"The world's spotlight has been on Charleston for the past few weeks in the wake of the massacre at the Emanuel AME Church," the Rev. Joseph A. Darby, an elder in the African Methodist Episcopal Church, wrote Thursday in the Post and Courier in Charleston, S.C.
"The aftermath of that horrific event has included the encouraging sight of a community, state and nation coming together to pray and offer support — both emotional and financial — for the nine families struggling to recover and for the church as well; the gracious gesture of forgiveness of the alleged murderer by the families of the slain; and the stunningly swift and long-overdue removal of the Confederate flag from the grounds of the Statehouse in Columbia.
"Now that the news cameras have been packed away and the 24-hour news cycle has moved on to other stories, the discussion has begun of how best to remember the Emanuel Nine, with a monument being one of leading possibilities.
"A monument would be a fitting remembrance, since symbols are important. The Confederate flag debate and the apoplectic, unreasonable and shrilly expressed fear by some that all monuments to Confederate history will now be obliterated are reminders of that. Any monument to the Emanuel Nine, however, should be designed and placed with the utmost care.
"It should not be located in Marion Square. The optics of John C. Calhoun— a vigorous defender of slavery whose political actions laid the foundation for the Civil War — looking down at a memorial to those killed by one of his bigoted cultural heirs would be insulting and repugnant.
"It should, however, reflect the loss of nine clergy and laity of the African Methodist Episcopal Church in the broader context of the historically black church, for that context is one of victory rather than victimization. . . ."
Meanwhile, in North Carolina, "Efforts to remove public monuments, including Confederacy-related memorials, will now require legislative approval,"Matthew Burns reported Thursday for WRAL-TV in Raleigh.
"Gov. Pat McCrory on Thursday signed into law the Historic Artifact Management and Patriotism Act, just two days after the House approved the measure amid heated debate over the idea of protecting Confederate monuments in the wake of a mass shooting in Charleston, S.C., for which a self-professed white supremacist has been charged. . . ."
- Editorial, Charlotte (N.C.) Observer: Who should decide our monuments' fate?
- Brent Staples, New York Times: Confederate Memorials as Instruments of Racial Terror
"Recently, NPR Visuals announced that they would allow applicants to resend cover letters for their fall internship positions,"Gurman Bhatia reported Thursday for the Poynter Institute. "They felt that their hiring process had not been a level playing field for everyone.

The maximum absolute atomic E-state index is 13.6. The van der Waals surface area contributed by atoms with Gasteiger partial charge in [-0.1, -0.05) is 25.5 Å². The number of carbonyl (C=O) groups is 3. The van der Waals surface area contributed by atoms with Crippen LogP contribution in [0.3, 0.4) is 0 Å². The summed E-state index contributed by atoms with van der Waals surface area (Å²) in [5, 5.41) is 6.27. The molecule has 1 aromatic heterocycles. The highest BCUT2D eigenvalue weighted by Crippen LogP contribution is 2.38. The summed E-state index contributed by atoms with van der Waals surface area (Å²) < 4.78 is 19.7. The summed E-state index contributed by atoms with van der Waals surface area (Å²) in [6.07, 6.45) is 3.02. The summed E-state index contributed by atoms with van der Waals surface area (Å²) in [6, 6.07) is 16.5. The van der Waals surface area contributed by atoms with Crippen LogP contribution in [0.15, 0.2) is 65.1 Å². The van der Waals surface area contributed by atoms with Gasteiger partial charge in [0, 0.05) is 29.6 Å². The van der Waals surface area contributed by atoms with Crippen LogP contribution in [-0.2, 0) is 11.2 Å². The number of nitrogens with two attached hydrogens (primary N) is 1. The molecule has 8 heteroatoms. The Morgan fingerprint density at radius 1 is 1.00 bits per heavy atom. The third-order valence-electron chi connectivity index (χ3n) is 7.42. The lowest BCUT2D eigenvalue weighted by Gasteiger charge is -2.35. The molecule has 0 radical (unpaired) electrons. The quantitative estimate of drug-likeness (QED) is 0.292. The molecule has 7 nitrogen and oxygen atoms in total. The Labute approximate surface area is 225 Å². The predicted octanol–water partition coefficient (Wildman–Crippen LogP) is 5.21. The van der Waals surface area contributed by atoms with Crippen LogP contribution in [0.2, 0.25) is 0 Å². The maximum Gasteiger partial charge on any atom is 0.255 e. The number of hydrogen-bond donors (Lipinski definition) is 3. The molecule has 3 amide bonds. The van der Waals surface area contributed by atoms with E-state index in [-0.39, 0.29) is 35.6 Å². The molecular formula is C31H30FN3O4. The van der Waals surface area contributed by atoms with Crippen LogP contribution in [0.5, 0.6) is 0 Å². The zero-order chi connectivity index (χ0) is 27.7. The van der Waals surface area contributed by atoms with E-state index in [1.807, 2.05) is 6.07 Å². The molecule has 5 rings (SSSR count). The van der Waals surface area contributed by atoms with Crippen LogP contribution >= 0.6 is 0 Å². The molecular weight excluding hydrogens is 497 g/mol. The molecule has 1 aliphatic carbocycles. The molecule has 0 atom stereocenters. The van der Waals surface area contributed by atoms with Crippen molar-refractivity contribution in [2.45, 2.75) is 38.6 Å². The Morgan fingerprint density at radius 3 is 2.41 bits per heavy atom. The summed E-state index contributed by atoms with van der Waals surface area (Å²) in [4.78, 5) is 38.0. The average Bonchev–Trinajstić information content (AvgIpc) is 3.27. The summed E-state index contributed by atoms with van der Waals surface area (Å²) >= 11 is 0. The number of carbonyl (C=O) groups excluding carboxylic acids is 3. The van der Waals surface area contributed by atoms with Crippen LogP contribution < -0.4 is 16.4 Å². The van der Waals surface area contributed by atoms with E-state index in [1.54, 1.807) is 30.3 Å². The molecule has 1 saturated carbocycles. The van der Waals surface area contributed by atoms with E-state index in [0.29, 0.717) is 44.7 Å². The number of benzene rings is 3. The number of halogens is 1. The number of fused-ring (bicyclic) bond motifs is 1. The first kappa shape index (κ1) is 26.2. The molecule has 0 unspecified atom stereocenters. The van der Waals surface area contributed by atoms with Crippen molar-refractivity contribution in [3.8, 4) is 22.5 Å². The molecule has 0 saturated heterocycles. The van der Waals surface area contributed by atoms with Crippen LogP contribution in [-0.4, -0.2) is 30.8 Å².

"The issue of diversity has been a topic of constant discussion within the journalism community. While BuzzFeed has tried to come up with an investigative fellowship for mid-career journalists of color, ProPublica launched an Emerging Reporters Program for student journalists of color.
Why allow applicants to resend cover letters? "'I throw off every other cover letter that ledes with how much they love NPR. Or "I grew up listening to NPR in the backseat of a car' ." That is such a boring way to start a letter,' a manager joked while looking at intern applications at NPR."
Bhatia spoke with Brian Boyer, editor of the combined code, design, video and photo team within NPR.
"In an effort to help everyone prepare better, his team outlined the entire hiring process in a blog post," Bhatia continued. "Part of it also includes how they would send a list of potential questions before the actual interview takes place."
She quoted Boyer: "Everyone on the Visuals team wants to open our field to the best people out there, but the process doesn't always work that way. So we’re trying to make the job application process more accessible."
Bhatia concluded, "A typical fall internship cycle at NPR consists of 50 people, and nearly half of them end up in news and programming departments. . . .
"'In Visuals, we try to approach everything with a scientific method. What's the hypothesis? The hypothesis is that if we attempt to eliminate aspects of privilege in hiring, then we will find a more racially, demographically, socio-economically diverse applicant pool. So, now we are running an experiment. And if it works, we'll work with it and tweak it and try it,' said Boyer. 'We'll know once the results are in.' . . ."